Vol.7 Frankfurt Battonstraße
The cemetery is the oldest witness to Jewish life in Frankfurt and predates the creation of the Jewish ghetto, the Judengasse in 1462. The oldest gravestones go back to the 13th century, when the Jews still lived around the cathedral.
According to Jewish custom, the dead have a perpetual right to lie undisturbed. Accordingly, when the entire area of the cemetery was occupied, new graves were sited in layers above the old ones. the old gravestones were moved up to the new surface, which is why their arrangement (typical in Jewish cemeteries) is very close and irregular.
In 1828 the cemetery was closed. Since then, Frankfurt Jews have been buried in the Jewish cemetery on the RatBeilStraße, and today are buried in the New Jewish Cemetery on the Eckenheimer Landstraße.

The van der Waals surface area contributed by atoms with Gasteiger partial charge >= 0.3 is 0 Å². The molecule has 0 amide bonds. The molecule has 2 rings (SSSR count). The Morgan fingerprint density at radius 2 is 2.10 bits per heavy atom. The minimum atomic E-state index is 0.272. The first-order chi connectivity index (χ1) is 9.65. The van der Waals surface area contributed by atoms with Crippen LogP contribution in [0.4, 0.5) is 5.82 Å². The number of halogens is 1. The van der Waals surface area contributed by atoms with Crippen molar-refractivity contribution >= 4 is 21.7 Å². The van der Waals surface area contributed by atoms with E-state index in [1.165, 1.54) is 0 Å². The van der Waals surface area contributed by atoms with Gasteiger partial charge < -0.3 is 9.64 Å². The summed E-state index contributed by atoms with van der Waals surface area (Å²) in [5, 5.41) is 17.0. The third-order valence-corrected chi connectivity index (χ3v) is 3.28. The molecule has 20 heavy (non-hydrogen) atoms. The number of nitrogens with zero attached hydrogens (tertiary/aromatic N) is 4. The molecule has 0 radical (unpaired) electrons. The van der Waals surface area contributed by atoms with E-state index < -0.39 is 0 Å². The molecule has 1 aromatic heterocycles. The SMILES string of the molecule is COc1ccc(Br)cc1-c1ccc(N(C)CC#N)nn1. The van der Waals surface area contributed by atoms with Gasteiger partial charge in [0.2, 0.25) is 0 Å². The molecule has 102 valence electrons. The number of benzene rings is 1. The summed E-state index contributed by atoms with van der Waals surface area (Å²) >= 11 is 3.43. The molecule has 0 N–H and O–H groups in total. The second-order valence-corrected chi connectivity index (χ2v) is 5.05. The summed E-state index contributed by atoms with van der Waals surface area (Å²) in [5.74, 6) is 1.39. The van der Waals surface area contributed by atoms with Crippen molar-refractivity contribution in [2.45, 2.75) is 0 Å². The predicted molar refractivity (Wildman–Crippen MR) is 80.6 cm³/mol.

Frankfurt Rat-Beil Straße
This is the oldest preserved Jewish burial place in Frankfurt, over 700 years old and in use for more than 600 years. It is also the one place of Jewish history in the city of Frankfurt which has preserved the continuity of Jewish life in Frankfurt the longest and reflects it the most impressively. It was set up in the second half of the 13th century and not closed until 1828. Before 1942 it contained more than 6,000 gravestones – making it one of the largest old Jewish cemeteries in the whole of Europe.
Today, there are around 2,300 gravestones on the cemetery, some of them standing visible, others partly buried or as broken pieces on the area in the Battonstrasse. This impressive documentation from the year 2005 includes all approx. 1,100 accessible gravestones.